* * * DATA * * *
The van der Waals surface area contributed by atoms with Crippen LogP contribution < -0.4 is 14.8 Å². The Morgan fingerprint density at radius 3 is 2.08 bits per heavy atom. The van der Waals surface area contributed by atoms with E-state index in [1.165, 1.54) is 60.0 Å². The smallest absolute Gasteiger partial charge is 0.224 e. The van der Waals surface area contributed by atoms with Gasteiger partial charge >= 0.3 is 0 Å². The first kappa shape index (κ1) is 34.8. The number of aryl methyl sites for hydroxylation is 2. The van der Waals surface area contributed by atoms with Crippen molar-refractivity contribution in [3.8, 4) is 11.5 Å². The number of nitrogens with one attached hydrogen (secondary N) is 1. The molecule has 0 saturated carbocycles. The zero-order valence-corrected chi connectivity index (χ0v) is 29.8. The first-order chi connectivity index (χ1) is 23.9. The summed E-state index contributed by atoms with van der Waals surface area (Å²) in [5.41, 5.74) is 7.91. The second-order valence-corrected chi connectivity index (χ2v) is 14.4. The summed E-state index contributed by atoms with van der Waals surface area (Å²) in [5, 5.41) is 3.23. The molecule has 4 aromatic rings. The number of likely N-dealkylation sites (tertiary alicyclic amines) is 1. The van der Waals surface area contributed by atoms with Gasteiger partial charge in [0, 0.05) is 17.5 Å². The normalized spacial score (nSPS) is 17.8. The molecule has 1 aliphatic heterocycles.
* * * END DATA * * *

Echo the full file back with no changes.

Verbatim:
The van der Waals surface area contributed by atoms with Crippen LogP contribution < -0.4 is 14.8 Å². The Morgan fingerprint density at radius 3 is 2.08 bits per heavy atom. The van der Waals surface area contributed by atoms with E-state index in [1.165, 1.54) is 60.0 Å². The smallest absolute Gasteiger partial charge is 0.224 e. The van der Waals surface area contributed by atoms with Gasteiger partial charge >= 0.3 is 0 Å². The first kappa shape index (κ1) is 34.8. The number of aryl methyl sites for hydroxylation is 2. The van der Waals surface area contributed by atoms with Crippen molar-refractivity contribution in [3.8, 4) is 11.5 Å². The number of nitrogens with one attached hydrogen (secondary N) is 1. The molecule has 0 saturated carbocycles. The zero-order valence-corrected chi connectivity index (χ0v) is 29.8. The first-order chi connectivity index (χ1) is 23.9. The summed E-state index contributed by atoms with van der Waals surface area (Å²) in [5.41, 5.74) is 7.91. The second-order valence-corrected chi connectivity index (χ2v) is 14.4. The summed E-state index contributed by atoms with van der Waals surface area (Å²) in [5, 5.41) is 3.23. The molecule has 4 aromatic rings. The number of likely N-dealkylation sites (tertiary alicyclic amines) is 1. The van der Waals surface area contributed by atoms with Gasteiger partial charge in [0, 0.05) is 17.5 Å². The normalized spacial score (nSPS) is 17.8. The molecule has 1 aliphatic heterocycles.